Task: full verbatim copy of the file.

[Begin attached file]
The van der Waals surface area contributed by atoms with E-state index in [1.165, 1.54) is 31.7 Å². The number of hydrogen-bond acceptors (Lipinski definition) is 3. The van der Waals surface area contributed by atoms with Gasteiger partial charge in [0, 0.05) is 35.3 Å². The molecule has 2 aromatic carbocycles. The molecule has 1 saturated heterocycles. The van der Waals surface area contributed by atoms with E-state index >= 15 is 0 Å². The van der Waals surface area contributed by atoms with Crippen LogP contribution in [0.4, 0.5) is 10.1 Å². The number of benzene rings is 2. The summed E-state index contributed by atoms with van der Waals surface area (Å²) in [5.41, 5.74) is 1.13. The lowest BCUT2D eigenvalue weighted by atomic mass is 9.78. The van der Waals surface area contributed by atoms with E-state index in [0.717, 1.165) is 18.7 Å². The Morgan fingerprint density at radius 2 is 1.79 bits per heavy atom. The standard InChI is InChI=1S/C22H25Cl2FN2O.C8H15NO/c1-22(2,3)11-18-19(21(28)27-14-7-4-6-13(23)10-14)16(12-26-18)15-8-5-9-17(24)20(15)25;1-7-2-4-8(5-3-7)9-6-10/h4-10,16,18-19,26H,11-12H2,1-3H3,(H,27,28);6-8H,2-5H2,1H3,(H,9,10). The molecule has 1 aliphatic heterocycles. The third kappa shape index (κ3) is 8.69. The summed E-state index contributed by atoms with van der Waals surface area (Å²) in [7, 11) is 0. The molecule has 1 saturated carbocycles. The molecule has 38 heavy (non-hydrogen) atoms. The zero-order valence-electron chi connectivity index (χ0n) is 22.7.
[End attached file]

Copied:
The van der Waals surface area contributed by atoms with E-state index in [1.165, 1.54) is 31.7 Å². The number of hydrogen-bond acceptors (Lipinski definition) is 3. The van der Waals surface area contributed by atoms with Gasteiger partial charge in [0, 0.05) is 35.3 Å². The molecule has 2 aromatic carbocycles. The molecule has 1 saturated heterocycles. The van der Waals surface area contributed by atoms with E-state index >= 15 is 0 Å². The van der Waals surface area contributed by atoms with Crippen LogP contribution in [0.4, 0.5) is 10.1 Å². The number of benzene rings is 2. The summed E-state index contributed by atoms with van der Waals surface area (Å²) in [5.41, 5.74) is 1.13. The lowest BCUT2D eigenvalue weighted by atomic mass is 9.78. The van der Waals surface area contributed by atoms with E-state index in [0.717, 1.165) is 18.7 Å². The Morgan fingerprint density at radius 2 is 1.79 bits per heavy atom. The standard InChI is InChI=1S/C22H25Cl2FN2O.C8H15NO/c1-22(2,3)11-18-19(21(28)27-14-7-4-6-13(23)10-14)16(12-26-18)15-8-5-9-17(24)20(15)25;1-7-2-4-8(5-3-7)9-6-10/h4-10,16,18-19,26H,11-12H2,1-3H3,(H,27,28);6-8H,2-5H2,1H3,(H,9,10). The molecule has 1 aliphatic heterocycles. The third kappa shape index (κ3) is 8.69. The summed E-state index contributed by atoms with van der Waals surface area (Å²) in [7, 11) is 0. The molecule has 1 saturated carbocycles. The molecule has 38 heavy (non-hydrogen) atoms. The zero-order valence-electron chi connectivity index (χ0n) is 22.7.